I applied for the American College of Surgeons (ACS) Claude H. Organ, Jr., MD, FACS, Traveling Fellowship with the goal of attaining a better understanding of hospital-based violence intervention programs (HVIPs). As a trauma surgeon, I have always had an interest in public health initiatives related to injury and violence prevention. Having recently moved to Newark, NJ, it was apparent that both the community and Rutgers University would benefit from a HVIP, as urban violence remains a common cause of injury in Newark.1 Specifically, I was interested in learning about the Wraparound Project in place at the University of California, San Francisco (UCSF), and San Francisco General Hospital.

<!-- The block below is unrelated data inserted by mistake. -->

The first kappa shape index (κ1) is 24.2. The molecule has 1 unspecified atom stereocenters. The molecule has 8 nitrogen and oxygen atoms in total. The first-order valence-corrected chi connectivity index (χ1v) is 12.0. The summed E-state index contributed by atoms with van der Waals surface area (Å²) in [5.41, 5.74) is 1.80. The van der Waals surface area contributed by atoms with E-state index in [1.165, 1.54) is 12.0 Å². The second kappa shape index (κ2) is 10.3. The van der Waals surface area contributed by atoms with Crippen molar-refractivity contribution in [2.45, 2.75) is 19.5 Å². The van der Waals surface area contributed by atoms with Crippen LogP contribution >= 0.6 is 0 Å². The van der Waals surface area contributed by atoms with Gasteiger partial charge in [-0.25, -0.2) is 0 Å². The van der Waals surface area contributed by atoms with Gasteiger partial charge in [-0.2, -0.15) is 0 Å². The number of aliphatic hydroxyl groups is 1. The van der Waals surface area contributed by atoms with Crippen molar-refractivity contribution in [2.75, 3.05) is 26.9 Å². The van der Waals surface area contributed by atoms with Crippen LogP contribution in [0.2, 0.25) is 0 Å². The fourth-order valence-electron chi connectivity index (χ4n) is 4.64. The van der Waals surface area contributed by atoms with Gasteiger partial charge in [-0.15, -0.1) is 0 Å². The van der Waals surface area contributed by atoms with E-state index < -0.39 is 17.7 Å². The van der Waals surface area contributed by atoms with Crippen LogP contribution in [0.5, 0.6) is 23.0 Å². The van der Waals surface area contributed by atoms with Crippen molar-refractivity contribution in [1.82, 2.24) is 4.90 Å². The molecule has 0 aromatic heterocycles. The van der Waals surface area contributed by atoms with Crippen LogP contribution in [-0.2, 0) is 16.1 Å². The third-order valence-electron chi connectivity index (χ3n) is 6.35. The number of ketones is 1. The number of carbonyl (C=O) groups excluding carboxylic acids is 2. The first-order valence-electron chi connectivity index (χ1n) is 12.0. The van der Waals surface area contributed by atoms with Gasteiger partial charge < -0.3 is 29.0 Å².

HVIPs have been implemented in several U.S. trauma centers in the last decade, and recently these programs have been emerging nationwide with increasing rapidity.2 According to the National Network of Hospital-Based Violence Intervention Programs (NNHVIP), in the 1990s, only four programs existed nationwide, 10 more were added from 2000 to 2009, and since 2010, 18 programs have launched. In 2009, program directors from across the country formed the NNHVIP to share best practices, to have access to a mentorship program in which new program directors are paired with more established directors, and to help hospitals learn how to initiate HVIPs at their institutions. By learning about HVIPs through the work and publications of the NNHVIP, I was able to develop an understanding of the process needed to start a HVIP in my own institution and subsequently secured a pilot foundation grant from the Healthcare Foundation of New Jersey to support a program in Newark.